Historians no longer gather dust in dusty libraries.
They are out and about, very much in the eye of a public which is increasingly curious in an age which has made history increasingly visual.
Broadcaster and historian Dan Snow embarks on his first UK theatre tour this summer.
Under the banner, An Evening With The ‘History Guy’ On The History Hit, he takes in Horsham’s Capitol on Thursday, June 7 (8pm).
“I have always loved history,” Dan says. “My family has always loved history. We are a history family, and there is a very vibrant history scene in this country at the moment.
“I think history has really benefited from the digital age, from lots of TV shows, from the existence of light-weight cameras and drones and much better graphics. We are able to tell the stories with technical brilliance. It was very hard to get a camera into Petra in the olden days, very hard to get a camera up the spire of Salisbury Cathedral, but all that has changed with modern technology, with drones and so on.
“But the other thing is that history has become much more important again.
“In the ’90s, a famous American said: ‘History is over, it’s finished.’ The Cold War was over, everyone was living in a democracy. Everyone had embraced democracy.
“But now people seem to need history more again. We have got Trump acting like a lunatic. We have got China rattling its sabre, Russia rattling its sabre. We have got North Korea. We have got Brexit…”
But isn’t all that happening precisely because we haven’t learned from history?
Dan doesn’t agree: “It is easy to blame history, but the fact is that we have built the most sophisticated civilisation ever known, and we have done that by building on each generation’s improvements. We have worked out by and large that democracies are the best ways of running things rather than absolutist states… I think we have definitely learned from history. The world is a better place than it has ever been before. Fewer people are dying violent deaths. Fewer people are dying from diseases. I think we have learnt to live better.”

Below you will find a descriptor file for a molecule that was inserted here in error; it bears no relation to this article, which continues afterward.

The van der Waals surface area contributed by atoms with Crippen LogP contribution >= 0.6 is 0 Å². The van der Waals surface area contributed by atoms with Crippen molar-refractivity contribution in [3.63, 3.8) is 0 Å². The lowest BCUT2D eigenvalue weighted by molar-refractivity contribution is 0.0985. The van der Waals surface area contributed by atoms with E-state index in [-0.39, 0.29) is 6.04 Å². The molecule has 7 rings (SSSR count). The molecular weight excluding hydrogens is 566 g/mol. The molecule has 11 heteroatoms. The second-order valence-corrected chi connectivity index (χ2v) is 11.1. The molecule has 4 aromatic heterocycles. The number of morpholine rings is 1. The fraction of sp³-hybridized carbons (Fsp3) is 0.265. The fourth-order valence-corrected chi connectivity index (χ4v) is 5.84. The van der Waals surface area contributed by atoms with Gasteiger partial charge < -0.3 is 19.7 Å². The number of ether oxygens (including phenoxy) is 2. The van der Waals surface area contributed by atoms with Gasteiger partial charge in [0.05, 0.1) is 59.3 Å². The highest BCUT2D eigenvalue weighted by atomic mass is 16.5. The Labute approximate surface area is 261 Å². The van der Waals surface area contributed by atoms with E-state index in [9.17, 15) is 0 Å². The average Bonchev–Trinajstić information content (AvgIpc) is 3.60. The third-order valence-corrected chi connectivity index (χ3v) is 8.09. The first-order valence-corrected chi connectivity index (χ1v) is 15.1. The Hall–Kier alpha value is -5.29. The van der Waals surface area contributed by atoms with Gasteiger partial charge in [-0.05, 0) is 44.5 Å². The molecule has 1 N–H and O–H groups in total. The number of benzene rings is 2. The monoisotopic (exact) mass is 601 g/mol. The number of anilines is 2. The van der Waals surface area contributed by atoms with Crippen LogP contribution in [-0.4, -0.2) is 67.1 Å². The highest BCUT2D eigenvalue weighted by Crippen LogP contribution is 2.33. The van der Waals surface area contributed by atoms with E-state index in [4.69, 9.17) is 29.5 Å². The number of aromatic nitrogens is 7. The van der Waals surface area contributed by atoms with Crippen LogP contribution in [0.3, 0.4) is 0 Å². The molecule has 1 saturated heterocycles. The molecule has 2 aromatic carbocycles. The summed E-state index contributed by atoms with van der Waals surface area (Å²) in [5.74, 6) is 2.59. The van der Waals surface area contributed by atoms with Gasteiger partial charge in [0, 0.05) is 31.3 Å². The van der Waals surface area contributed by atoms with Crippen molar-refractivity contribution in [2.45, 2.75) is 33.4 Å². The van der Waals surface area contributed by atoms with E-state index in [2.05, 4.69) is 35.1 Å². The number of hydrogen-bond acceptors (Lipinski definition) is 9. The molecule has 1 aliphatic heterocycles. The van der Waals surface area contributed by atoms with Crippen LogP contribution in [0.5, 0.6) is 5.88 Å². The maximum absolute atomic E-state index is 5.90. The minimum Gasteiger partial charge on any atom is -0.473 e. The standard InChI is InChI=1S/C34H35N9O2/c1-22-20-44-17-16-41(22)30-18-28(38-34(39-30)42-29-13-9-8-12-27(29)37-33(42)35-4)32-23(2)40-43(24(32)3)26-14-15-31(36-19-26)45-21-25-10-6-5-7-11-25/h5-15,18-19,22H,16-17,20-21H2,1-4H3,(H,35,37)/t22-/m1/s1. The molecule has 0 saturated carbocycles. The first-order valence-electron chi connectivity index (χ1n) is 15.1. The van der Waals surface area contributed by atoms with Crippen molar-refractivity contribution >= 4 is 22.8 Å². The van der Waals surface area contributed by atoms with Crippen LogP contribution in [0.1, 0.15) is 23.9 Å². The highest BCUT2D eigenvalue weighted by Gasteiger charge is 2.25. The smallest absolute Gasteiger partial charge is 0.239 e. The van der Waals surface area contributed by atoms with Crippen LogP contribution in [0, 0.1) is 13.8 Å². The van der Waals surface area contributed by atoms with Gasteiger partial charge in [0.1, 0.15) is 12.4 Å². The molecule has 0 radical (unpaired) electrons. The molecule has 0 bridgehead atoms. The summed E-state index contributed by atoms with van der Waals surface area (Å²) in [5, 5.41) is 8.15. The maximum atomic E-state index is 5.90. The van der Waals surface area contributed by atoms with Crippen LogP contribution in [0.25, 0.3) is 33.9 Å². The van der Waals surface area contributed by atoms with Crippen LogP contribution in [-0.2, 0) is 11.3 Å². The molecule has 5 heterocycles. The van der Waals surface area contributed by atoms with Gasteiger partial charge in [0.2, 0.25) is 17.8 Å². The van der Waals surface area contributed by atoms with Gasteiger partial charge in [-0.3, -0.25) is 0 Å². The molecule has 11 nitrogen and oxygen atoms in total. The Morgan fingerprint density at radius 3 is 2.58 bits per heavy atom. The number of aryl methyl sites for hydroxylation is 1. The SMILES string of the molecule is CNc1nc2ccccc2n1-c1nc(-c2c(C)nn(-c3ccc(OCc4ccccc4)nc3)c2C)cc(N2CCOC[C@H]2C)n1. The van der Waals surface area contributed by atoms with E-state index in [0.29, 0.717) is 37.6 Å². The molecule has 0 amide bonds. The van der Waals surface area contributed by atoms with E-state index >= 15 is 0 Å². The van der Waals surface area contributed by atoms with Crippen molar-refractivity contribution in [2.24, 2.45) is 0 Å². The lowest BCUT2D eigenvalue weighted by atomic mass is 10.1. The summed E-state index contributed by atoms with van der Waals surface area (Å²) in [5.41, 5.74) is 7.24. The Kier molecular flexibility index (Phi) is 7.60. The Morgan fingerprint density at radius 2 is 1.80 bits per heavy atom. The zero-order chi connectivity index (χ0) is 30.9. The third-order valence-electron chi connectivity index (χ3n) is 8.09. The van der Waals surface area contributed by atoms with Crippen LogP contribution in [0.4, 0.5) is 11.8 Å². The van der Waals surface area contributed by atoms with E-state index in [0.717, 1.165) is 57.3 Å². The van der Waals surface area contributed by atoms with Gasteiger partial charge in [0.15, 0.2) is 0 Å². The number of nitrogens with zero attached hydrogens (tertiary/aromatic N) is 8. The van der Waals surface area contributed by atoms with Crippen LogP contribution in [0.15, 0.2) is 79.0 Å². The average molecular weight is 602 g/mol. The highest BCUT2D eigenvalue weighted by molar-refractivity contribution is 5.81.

And the chances are we will look back on present times as a blip, a ripple effect from the global economic collapse of 2008, Dan believes.
“It is easier for politicians to blame other people, but hopefully as a society we are more resilient now. And really, how many people in the world would now think that a big war is a good idea? Not many people would, but if you had asked during the British Empire whether war might be a good way to enrich the country and stop someone else, then a lot of people would have said yes. That has changed…”
Dan is out on the road to mark the launch of his own online TV Channel History Hit TV (tv.historyhit.com). Along the way, he will share memorable anecdotes from his career as a historian and broadcaster.
Audiences are in for an additional treat as every show will have its own exclusive local element that will see Dan present historical facts about each town and area on the tour. There will also be a chance at the end of the show to engage with Dan during a 20-minute Q&A.
It’s all part of the increased accessibility of history these days. As Dan says, in the olden days, he would have had to wait six months for the BBC to commission a programme; now he can make a podcast and release it the next day.
But isn’t that one of the problems? The fact that there are just too many sources these days? Particularly when you consider just how unreliable some of them are…
“That’s the great question of the age, the veracity and trust of online content. Who can we believe? Well, I want to be part of the solution. We are wanting to provide a place that people can trust.
“We want to provide another frontier in the battle against fake news.”
Tickets cost £26. Call 01403 750220.
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